The sunny location of the Brissago Islands, sheltered by the Alps and surrounded by the water of Lake Maggiore, which stores heat during the summer and releases it during the winter, means they bask in a subtropical climate. As a result, species from Asia or parts of the world with a Mediterranean climate – second only to the tropical forests in terms of biodiversity – can be grown outdoors in the Alps.

The exploration of this rich variety of flora begins with Mediterranean Europe at the northern point of the island, with the characteristic aroma of Lamiaceaee, surrounded by white cistus. The journey continues with Australian (or mallee) forests, dominated by eucalyptus and acacia, followed by Proteaceae and Restionaceae, which give a taste of the South African fynbos. Walking past the Ericaceaee you enter the Americas, with Araucaria, Nothofagus and Jubaea recalling central Chile, while in the distance the large agaves and prickly pears anchored to the rocks transport you to Central America. Finally, the colours of the rhododendrons and camelias, framed by giant bamboo, epitomise exotic Asia.

WCWCLIFTiAmericheAmerika (Nord- und Südamerika)Aree ornamentali e tematicheThemen- und ZierbereichenAustralia, Nuova Zelanda eTasmaniaAustralien, Neuseeland und TasmanienCina, Corea e GiapponeChina, Korea und JapanCileChileMediterraneoMittelmeerPiante medicinali e utiliHeil- und NutzpflanzenSimboli, miti e magieSymbole, Mythen und MagieSud AfricaSüdafrikaSud AfricaSimboli, miti e magiePiante medicinali e utiliMediterraneoCileCina, Corea e GiapponeAustralia, Nuova Zelanda e TasmaniaAree ornamentali e tematicheAmeriche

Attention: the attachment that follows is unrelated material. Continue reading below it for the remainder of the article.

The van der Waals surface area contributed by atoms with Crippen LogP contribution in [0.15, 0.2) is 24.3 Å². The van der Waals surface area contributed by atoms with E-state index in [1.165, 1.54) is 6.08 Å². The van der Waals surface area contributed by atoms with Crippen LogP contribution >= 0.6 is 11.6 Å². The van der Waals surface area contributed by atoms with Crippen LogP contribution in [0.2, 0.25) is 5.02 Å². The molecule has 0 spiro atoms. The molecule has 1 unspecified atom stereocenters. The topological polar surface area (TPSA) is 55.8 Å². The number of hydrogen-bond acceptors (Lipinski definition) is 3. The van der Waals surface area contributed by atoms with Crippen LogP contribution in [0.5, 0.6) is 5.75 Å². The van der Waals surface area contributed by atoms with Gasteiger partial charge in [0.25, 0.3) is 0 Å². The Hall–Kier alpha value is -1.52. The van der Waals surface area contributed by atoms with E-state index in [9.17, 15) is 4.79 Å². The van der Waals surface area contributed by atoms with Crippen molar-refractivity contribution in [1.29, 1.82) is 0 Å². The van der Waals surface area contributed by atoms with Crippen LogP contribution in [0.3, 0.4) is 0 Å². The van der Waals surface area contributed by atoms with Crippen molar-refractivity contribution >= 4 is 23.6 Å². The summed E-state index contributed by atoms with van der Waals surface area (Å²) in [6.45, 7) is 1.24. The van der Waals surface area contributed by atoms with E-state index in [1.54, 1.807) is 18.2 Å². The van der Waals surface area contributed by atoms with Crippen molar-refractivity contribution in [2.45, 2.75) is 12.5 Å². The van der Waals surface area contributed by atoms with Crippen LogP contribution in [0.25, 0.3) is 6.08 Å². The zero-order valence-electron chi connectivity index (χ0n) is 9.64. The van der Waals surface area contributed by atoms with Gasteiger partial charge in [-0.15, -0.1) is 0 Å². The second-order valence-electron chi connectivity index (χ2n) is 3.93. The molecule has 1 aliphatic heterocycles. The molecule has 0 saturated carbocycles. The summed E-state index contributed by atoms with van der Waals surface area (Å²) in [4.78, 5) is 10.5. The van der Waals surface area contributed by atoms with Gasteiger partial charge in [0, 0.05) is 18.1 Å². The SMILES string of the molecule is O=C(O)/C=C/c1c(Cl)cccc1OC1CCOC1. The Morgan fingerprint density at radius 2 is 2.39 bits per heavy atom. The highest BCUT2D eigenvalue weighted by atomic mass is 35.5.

Ever wondered what forests looked like 300 million years ago, when there was no fruit, and flowers were still rare? At the heart of the island there is a place that resembles this ancient environment. There, in the semi-darkness and amidst the thick green of the ferns, dominated by Dicksonia antarctica, you can still glimpse some living fossils. Explore this and other fascinating sights in the themed and ornamental areas of the garden.

You probably know the names jojoba, guava, argan and lemongrass from trendy bodycare products or exotic cuisine: the baroness’ ancient vegetable garden provides the perfect spot to get up close to these and other medicinal and useful plants.

Other species, meanwhile, are associated with esoteric rituals, hexes, conspiracies and even death sentences – like hemlock, for example. Are you brave enough to venture through the mists in search of these plants that recall symbols, myths and magic?